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Assault on America, Day 268: 'Pocahontas' Liz must come clean on her all-inclusive tax scheme

Liz Warren
One can only ponder what it must be like to be in the strategy room at Elizabeth “Pocahontas” Warren’s campaign headquarters. The one-time longshot’s profile has shot up like a rocket of late and people are actually paying attention to her now…including her fellow Democrat aspirants.

Compare today with the early days of the Massachusetts senator’s presidential run, when she was reeling from her pathetic New Year’s Eve campaign announcement. The longtime academic and politician infamously uttered “I’m going to get me a beer” and then addressed her social media audience as though she were just a regular gal with flyover country roots who swills suds in the kitchen with her hubby and plots out trillion dollar big government programs in her spare time.

But seeing as the faux-Native American is rapidly gaining on frontrunner Joe Biden in Democrat primary polls (she’s now a clear number two in the Real Clear Politics Average) -- and many consider her the de facto leader because the former Obama VP is teetering on the edge of mental instability and scandal (Ukraine) -- Warren’s proposals are garnering more intense scrutiny. And while she’s notorious for “having a plan” for every societal ailment (both real and perceived, such as climate change), those ideas, when run through the prism of practicality and feasibility, don’t make much sense.

For that reason “Pocahontas” is taking more incoming flak these days. This could get ugly real soon, folks, especially if Warren keeps speaking as though some mystical invisible force will provide the means to pay for everything she’s promised. Naomi Jagoda and Jonathan Easley reported at The Hill, “Sen. Elizabeth Warren (D-Mass.) is coming under increasing pressure from her 2020 rivals to spell out how she’d pay for her ‘Medicare for All’ proposal...

“Warren has been asked several times whether taxes would have to go up on the middle class to pay for her universal health care plan, most notably at the debate earlier this month in Houston.

“She has consistently avoided giving a yes or no answer, saying instead that middle-class families’ overall health costs would decline but without specifying whether their taxes would increase.”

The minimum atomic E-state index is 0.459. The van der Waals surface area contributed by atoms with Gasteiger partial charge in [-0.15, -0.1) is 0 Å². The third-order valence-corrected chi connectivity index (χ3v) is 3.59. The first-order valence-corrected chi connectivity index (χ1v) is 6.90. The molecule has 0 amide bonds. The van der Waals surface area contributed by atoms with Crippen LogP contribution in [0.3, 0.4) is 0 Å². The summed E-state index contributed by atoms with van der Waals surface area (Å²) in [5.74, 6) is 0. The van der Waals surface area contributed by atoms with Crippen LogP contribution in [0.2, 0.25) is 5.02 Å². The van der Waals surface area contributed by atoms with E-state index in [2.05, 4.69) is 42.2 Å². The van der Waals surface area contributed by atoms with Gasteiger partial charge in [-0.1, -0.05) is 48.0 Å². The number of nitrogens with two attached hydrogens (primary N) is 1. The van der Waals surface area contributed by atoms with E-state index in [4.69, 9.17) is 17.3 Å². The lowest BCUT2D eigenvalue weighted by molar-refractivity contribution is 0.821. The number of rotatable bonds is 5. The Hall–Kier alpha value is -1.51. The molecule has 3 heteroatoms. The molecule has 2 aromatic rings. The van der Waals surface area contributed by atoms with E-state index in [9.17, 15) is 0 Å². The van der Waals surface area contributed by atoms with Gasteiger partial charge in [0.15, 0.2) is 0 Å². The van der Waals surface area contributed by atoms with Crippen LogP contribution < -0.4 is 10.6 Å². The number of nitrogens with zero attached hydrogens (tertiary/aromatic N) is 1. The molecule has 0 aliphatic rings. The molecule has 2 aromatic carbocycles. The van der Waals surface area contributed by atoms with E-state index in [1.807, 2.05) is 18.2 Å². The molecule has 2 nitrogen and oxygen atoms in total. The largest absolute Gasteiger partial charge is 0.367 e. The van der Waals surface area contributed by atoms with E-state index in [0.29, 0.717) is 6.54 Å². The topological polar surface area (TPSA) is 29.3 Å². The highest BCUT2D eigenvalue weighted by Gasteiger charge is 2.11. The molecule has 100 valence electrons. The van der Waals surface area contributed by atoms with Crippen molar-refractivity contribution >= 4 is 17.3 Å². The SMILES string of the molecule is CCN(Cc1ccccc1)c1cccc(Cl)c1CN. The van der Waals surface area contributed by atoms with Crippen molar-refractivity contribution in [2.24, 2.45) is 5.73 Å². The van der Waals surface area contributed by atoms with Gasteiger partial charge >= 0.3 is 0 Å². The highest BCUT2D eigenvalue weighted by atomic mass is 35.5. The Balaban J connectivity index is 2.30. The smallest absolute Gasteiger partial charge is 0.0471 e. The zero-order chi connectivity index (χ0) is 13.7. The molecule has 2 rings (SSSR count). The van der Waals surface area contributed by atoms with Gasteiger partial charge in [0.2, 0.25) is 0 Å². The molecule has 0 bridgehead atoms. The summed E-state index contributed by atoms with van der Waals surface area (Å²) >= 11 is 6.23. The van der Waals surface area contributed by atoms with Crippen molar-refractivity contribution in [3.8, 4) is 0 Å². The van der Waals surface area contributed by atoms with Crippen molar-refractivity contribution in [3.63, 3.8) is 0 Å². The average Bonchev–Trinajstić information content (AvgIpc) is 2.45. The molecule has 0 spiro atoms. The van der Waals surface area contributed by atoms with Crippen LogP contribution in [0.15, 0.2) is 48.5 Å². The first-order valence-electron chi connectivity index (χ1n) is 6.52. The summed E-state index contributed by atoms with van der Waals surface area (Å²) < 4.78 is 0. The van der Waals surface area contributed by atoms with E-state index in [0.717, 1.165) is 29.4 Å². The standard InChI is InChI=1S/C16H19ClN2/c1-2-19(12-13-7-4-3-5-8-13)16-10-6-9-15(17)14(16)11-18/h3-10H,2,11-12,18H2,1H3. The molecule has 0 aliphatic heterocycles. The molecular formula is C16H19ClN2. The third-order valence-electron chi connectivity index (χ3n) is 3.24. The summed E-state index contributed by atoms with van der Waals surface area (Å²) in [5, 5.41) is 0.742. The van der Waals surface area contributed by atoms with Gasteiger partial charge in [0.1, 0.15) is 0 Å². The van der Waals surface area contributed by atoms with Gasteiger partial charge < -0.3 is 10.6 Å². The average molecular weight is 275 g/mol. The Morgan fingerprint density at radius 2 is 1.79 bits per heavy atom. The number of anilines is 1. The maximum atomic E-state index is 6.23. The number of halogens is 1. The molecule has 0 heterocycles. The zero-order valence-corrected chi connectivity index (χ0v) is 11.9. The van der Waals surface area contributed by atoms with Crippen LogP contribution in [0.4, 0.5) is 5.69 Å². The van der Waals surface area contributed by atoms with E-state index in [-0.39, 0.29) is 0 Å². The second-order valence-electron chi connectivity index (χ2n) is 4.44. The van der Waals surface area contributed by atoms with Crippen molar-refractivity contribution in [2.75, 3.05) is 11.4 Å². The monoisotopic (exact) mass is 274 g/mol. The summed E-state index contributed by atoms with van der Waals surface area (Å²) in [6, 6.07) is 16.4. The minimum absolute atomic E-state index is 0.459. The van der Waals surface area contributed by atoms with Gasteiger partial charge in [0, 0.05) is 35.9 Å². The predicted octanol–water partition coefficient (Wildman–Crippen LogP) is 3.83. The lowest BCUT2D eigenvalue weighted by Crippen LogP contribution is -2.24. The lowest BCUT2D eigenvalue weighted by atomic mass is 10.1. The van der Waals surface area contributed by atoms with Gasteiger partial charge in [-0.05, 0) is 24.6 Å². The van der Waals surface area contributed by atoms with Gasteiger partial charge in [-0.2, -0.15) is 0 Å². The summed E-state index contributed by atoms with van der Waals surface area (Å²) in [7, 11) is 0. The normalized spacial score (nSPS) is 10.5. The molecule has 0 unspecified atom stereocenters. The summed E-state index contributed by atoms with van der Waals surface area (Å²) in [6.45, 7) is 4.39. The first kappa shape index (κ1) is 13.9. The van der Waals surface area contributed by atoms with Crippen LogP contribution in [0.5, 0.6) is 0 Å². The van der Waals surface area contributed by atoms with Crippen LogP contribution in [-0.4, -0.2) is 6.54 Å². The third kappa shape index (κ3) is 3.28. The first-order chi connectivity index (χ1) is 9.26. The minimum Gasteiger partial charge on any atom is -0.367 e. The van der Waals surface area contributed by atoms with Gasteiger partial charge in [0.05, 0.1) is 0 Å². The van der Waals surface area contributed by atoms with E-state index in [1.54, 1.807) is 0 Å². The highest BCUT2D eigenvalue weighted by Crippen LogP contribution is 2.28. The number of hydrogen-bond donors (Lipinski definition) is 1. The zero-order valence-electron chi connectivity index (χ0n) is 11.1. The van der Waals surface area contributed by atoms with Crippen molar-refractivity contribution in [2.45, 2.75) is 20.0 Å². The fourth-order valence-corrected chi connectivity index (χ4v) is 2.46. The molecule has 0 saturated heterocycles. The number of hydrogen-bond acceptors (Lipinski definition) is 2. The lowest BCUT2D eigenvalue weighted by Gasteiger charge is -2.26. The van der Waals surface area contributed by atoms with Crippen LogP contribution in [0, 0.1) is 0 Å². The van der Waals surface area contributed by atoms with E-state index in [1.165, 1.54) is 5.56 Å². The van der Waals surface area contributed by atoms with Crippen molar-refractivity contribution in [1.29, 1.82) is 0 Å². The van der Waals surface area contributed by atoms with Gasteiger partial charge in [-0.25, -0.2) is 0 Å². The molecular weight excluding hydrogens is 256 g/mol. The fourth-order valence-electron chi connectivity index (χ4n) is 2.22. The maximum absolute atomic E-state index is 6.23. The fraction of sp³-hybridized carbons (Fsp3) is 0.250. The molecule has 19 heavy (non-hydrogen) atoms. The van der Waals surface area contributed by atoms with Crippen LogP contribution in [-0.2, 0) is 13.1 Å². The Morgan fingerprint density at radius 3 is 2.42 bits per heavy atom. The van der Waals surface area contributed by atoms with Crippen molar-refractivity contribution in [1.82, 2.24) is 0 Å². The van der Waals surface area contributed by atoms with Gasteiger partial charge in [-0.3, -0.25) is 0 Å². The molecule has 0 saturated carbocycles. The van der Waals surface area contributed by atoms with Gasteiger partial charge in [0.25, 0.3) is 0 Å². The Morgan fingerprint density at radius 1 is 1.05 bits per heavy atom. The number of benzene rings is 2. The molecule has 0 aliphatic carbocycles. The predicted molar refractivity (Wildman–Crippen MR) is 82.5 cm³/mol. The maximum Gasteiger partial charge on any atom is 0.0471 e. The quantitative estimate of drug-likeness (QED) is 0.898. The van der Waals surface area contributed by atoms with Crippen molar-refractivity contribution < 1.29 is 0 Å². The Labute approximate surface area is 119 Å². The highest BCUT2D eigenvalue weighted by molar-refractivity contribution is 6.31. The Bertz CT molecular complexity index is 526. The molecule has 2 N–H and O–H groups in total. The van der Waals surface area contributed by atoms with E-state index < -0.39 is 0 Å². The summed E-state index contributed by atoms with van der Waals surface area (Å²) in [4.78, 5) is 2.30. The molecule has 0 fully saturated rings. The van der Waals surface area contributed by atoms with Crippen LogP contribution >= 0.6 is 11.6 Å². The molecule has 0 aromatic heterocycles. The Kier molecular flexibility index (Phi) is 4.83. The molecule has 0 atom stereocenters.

In their story the Hill reporters referred to Warren’s recent appearance on Stephen Colbert’s “Late Show” where the Trump-hating leftwing host repeatedly pressed her to answer the tax increase question. “Pocahontas” wouldn’t surrender it, of course, and like most of the country Colbert looked visibly annoyed at the woman’s evasiveness.

Anyone who’s bothered to watch the first three Democrat presidential debates understands why Warren’s challengers are similarly frustrated. As one of the polling leaders she’s set up camp (her teepee?) at center stage and spouted her nonsense with all the certainty of a Baptist preacher, confident that “the rich” and “corporations” will come forth with the billions and trillions needed to satisfy all the debts she’d rack up if the voting public is nuts enough to entrust her with the keys to the White House and the Treasury building right next door.

“Pocahontas” tosses out government goodies like a carnival barker at the doorway to a sideshow, enticing passers-by with tales of assurance, wonder and comfort. In reality she’s more like a fairy-tale granny who conjures health insurance policies as though they were cookies and milk before bedtime. Both she and Bernie Sanders are as sure as the sun will rise tomorrow that there’s money to pay for everything they dream up, including the elimination of premiums and copays, all to be accomplished without raising taxes on anyone except the greedy successful lot who shouldn’t be trusted with all their excess purchasing power.

To those who actually handle billing and paying insurance claims this is akin to a fantasy sequence. Little House on the Prairie’s Doc Baker sometimes accepted apples and chickens as payment for his services, and if “Pocahontas” Warren becomes president we just might go back to some sort of convoluted barter system because hers won’t be workable.

Warren surmises the middle class will benefit through magically lowering health insurance costs, but if the government is supposed to provide everything, why would there be any expenses at all? At least “The Bern” admits taxes may go up for the middling sort, but they’ll pay less in the long run because their doctor bills will go down.

But not Warren. She’s tight-lipped on the “t-word” (taxes) though she doesn’t mind bragging on her lofty “wealth tax” on top earners. Numerous economists have pointed out there aren’t enough rich folks to possibly fund all her schemes but it hasn’t stopped “Pocahontas” from raising her tomahawk and continuing to hack away as though nothing can stop her from providing what she dictates.

The former Harvard law professor’s (she specialized in bankruptcy law, how fitting) probably never come close to running a business or meeting a payroll but somehow she’s convinced the gullible and uniformed to accept her “plans” to takeover a huge portion of the American economy. Further, everything will work out because she “fights” for people and will ensure no one gets left behind. But who’s to say people who’ve gone to school and worked all their lives even want what she’s peddling?